The ACRL Framework


Authority Is Constructed and Contextual refers to the recognition that information resources are drawn from their creators’ expertise and credibility based on the information need and the context in which the information will be used. Experts view authority with an attitude of informed skepticism and an openness to new perspectives, additional voices, and changes in schools of thought.

Possible Learning Objectives for Students

  • Can recognize appropriate information resources per discipline.
  • Determine attributes of authoritative information for different needs, with the understanding that context plays a role in authority-based attributes
  • Recognize that traditional notions of granting authority might hinder diverse ideas and world views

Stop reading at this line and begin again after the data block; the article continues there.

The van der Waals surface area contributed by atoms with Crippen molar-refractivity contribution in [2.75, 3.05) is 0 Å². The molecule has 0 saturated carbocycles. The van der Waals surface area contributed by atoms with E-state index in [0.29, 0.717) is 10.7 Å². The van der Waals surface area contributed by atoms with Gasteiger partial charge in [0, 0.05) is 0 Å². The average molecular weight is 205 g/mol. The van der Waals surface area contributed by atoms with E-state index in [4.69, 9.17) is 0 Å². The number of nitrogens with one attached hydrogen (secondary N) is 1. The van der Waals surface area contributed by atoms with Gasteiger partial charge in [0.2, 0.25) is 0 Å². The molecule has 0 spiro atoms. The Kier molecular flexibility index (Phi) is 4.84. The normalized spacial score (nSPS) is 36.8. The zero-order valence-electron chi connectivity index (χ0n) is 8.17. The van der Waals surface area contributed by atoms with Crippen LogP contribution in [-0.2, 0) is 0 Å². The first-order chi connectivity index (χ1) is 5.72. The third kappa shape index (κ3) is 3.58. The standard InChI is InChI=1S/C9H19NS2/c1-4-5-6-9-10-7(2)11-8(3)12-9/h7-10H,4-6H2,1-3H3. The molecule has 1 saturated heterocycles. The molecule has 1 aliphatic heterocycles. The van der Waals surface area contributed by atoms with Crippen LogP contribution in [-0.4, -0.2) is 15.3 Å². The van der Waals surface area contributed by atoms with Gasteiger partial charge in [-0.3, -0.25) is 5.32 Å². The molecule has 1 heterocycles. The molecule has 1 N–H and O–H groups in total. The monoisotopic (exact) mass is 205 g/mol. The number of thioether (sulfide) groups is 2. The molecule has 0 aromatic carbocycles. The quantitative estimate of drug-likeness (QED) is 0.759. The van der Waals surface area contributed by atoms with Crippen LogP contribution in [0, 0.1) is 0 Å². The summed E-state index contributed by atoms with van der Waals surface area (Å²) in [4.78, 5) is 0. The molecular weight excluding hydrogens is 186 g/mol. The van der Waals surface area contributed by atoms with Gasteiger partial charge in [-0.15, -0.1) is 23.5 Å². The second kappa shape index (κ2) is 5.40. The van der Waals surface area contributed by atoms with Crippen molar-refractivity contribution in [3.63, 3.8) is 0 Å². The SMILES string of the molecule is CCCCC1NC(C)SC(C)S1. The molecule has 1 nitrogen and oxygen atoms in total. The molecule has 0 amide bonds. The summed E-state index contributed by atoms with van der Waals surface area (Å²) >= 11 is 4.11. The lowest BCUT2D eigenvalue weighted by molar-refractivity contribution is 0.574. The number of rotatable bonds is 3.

• Acknowledge that oneself may be seen as an authority in a particular area, and recognize the responsibilities entailed 
  • Recognize relevance of subject expertise as a kind of authority in order to gather appropriate articles for assignment
  • Distinguish between scholarly and popular sources in order to select appropriate sources for academic research.
  • Thoughtfully find published primary sources in order to include first-person perspectives in their research project.
  • Evaluate sources using a variety of criteria in order to cultivate a skeptical stance and a self-awareness of their own biases and world views.  
  • Learn to distinguish a news from an editorial article so they will understand that information is created for a purpose.
  • Distinguish between different types of sources in order to find credible sources on their topics.
  • Express a desire to find better resources IOT improve the quality of their resources.
  • Explain why the authority of a source matters, choose appropriate sources
  • Evaluate databases results and select relevant and credible sources
  • Evaluate an author's use of sources
  • Evaluate a source using specific criteria in order to determine whether it meets their information need.